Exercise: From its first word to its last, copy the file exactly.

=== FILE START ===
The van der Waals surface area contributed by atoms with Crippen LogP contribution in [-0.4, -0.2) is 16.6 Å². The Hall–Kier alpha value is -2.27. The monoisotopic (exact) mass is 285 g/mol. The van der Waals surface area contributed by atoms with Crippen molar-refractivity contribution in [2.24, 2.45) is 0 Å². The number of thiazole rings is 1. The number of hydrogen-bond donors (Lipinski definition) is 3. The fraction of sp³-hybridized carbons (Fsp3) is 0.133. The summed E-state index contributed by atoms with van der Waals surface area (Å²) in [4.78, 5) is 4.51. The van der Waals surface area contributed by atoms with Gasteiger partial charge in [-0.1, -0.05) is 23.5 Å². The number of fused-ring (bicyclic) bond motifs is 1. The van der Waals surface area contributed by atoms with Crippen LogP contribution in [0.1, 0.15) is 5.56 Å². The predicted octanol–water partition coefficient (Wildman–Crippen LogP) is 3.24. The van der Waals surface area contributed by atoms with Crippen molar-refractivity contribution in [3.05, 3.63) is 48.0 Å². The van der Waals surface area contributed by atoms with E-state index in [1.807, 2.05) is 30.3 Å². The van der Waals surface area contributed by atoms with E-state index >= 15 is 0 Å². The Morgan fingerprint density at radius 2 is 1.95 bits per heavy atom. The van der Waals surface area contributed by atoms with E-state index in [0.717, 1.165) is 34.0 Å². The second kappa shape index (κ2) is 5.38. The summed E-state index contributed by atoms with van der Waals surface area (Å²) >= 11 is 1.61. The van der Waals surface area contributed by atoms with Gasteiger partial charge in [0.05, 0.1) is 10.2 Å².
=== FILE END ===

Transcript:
The van der Waals surface area contributed by atoms with Crippen LogP contribution in [-0.4, -0.2) is 16.6 Å². The Hall–Kier alpha value is -2.27. The monoisotopic (exact) mass is 285 g/mol. The van der Waals surface area contributed by atoms with Crippen molar-refractivity contribution in [2.24, 2.45) is 0 Å². The number of thiazole rings is 1. The number of hydrogen-bond donors (Lipinski definition) is 3. The fraction of sp³-hybridized carbons (Fsp3) is 0.133. The summed E-state index contributed by atoms with van der Waals surface area (Å²) in [4.78, 5) is 4.51. The van der Waals surface area contributed by atoms with Gasteiger partial charge in [-0.1, -0.05) is 23.5 Å². The number of fused-ring (bicyclic) bond motifs is 1. The van der Waals surface area contributed by atoms with Crippen LogP contribution in [0.1, 0.15) is 5.56 Å². The predicted octanol–water partition coefficient (Wildman–Crippen LogP) is 3.24. The van der Waals surface area contributed by atoms with Crippen molar-refractivity contribution in [3.05, 3.63) is 48.0 Å². The van der Waals surface area contributed by atoms with E-state index in [1.807, 2.05) is 30.3 Å². The van der Waals surface area contributed by atoms with E-state index >= 15 is 0 Å². The Morgan fingerprint density at radius 2 is 1.95 bits per heavy atom. The van der Waals surface area contributed by atoms with E-state index in [0.717, 1.165) is 34.0 Å². The second kappa shape index (κ2) is 5.38. The summed E-state index contributed by atoms with van der Waals surface area (Å²) >= 11 is 1.61. The van der Waals surface area contributed by atoms with Gasteiger partial charge in [0.05, 0.1) is 10.2 Å².